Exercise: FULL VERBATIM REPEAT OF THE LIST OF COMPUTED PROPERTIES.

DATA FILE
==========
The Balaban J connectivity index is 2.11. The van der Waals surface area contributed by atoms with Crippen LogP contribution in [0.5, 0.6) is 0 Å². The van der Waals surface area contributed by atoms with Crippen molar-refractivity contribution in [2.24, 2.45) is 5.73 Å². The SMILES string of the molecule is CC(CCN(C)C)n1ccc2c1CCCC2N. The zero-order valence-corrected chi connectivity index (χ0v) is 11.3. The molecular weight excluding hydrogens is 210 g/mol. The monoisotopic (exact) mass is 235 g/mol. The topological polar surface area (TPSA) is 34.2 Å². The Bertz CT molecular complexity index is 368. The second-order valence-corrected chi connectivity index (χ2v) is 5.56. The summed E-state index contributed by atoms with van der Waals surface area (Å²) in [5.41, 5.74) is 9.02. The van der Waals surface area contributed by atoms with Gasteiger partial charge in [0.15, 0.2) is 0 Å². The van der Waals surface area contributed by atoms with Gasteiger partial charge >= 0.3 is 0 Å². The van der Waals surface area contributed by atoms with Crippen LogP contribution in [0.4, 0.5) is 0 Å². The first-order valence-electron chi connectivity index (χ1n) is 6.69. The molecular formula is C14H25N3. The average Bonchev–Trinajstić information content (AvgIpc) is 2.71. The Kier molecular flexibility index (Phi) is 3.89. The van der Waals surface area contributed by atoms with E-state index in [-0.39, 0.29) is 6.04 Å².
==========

The Balaban J connectivity index is 2.11. The van der Waals surface area contributed by atoms with Crippen LogP contribution in [0.5, 0.6) is 0 Å². The van der Waals surface area contributed by atoms with Crippen molar-refractivity contribution in [2.24, 2.45) is 5.73 Å². The SMILES string of the molecule is CC(CCN(C)C)n1ccc2c1CCCC2N. The zero-order valence-corrected chi connectivity index (χ0v) is 11.3. The molecular weight excluding hydrogens is 210 g/mol. The monoisotopic (exact) mass is 235 g/mol. The topological polar surface area (TPSA) is 34.2 Å². The Bertz CT molecular complexity index is 368. The second-order valence-corrected chi connectivity index (χ2v) is 5.56. The summed E-state index contributed by atoms with van der Waals surface area (Å²) in [5.41, 5.74) is 9.02. The van der Waals surface area contributed by atoms with Gasteiger partial charge in [0.15, 0.2) is 0 Å². The van der Waals surface area contributed by atoms with Gasteiger partial charge >= 0.3 is 0 Å². The van der Waals surface area contributed by atoms with Crippen LogP contribution in [0.4, 0.5) is 0 Å². The first-order valence-electron chi connectivity index (χ1n) is 6.69. The molecular formula is C14H25N3. The average Bonchev–Trinajstić information content (AvgIpc) is 2.71. The Kier molecular flexibility index (Phi) is 3.89. The van der Waals surface area contributed by atoms with E-state index in [-0.39, 0.29) is 6.04 Å².